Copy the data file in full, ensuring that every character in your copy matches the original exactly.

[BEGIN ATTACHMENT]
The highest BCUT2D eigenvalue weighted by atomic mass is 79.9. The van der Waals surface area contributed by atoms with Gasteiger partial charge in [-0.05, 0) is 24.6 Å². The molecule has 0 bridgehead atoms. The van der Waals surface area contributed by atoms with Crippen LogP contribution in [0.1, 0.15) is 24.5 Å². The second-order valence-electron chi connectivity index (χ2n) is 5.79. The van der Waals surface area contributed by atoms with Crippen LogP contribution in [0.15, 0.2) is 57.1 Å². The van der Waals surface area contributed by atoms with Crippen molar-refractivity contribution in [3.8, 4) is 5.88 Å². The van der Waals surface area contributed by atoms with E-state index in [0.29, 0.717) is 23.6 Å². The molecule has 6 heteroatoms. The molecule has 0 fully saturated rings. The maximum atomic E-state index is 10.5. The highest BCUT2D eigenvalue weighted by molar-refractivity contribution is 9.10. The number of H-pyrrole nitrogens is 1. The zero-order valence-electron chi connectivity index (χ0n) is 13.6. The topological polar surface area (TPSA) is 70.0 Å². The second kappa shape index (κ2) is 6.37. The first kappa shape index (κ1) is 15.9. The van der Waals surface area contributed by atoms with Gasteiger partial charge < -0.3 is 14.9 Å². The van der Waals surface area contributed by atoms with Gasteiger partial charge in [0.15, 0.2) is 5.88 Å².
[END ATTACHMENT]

The highest BCUT2D eigenvalue weighted by atomic mass is 79.9. The van der Waals surface area contributed by atoms with Gasteiger partial charge in [-0.05, 0) is 24.6 Å². The molecule has 0 bridgehead atoms. The van der Waals surface area contributed by atoms with Crippen LogP contribution in [0.1, 0.15) is 24.5 Å². The second-order valence-electron chi connectivity index (χ2n) is 5.79. The van der Waals surface area contributed by atoms with Crippen LogP contribution in [0.15, 0.2) is 57.1 Å². The van der Waals surface area contributed by atoms with Crippen molar-refractivity contribution in [3.8, 4) is 5.88 Å². The van der Waals surface area contributed by atoms with E-state index in [0.29, 0.717) is 23.6 Å². The molecule has 6 heteroatoms. The molecule has 0 fully saturated rings. The maximum atomic E-state index is 10.5. The highest BCUT2D eigenvalue weighted by molar-refractivity contribution is 9.10. The number of H-pyrrole nitrogens is 1. The zero-order valence-electron chi connectivity index (χ0n) is 13.6. The topological polar surface area (TPSA) is 70.0 Å². The second kappa shape index (κ2) is 6.37. The first kappa shape index (κ1) is 15.9. The van der Waals surface area contributed by atoms with Gasteiger partial charge < -0.3 is 14.9 Å². The van der Waals surface area contributed by atoms with Gasteiger partial charge in [0.15, 0.2) is 5.88 Å².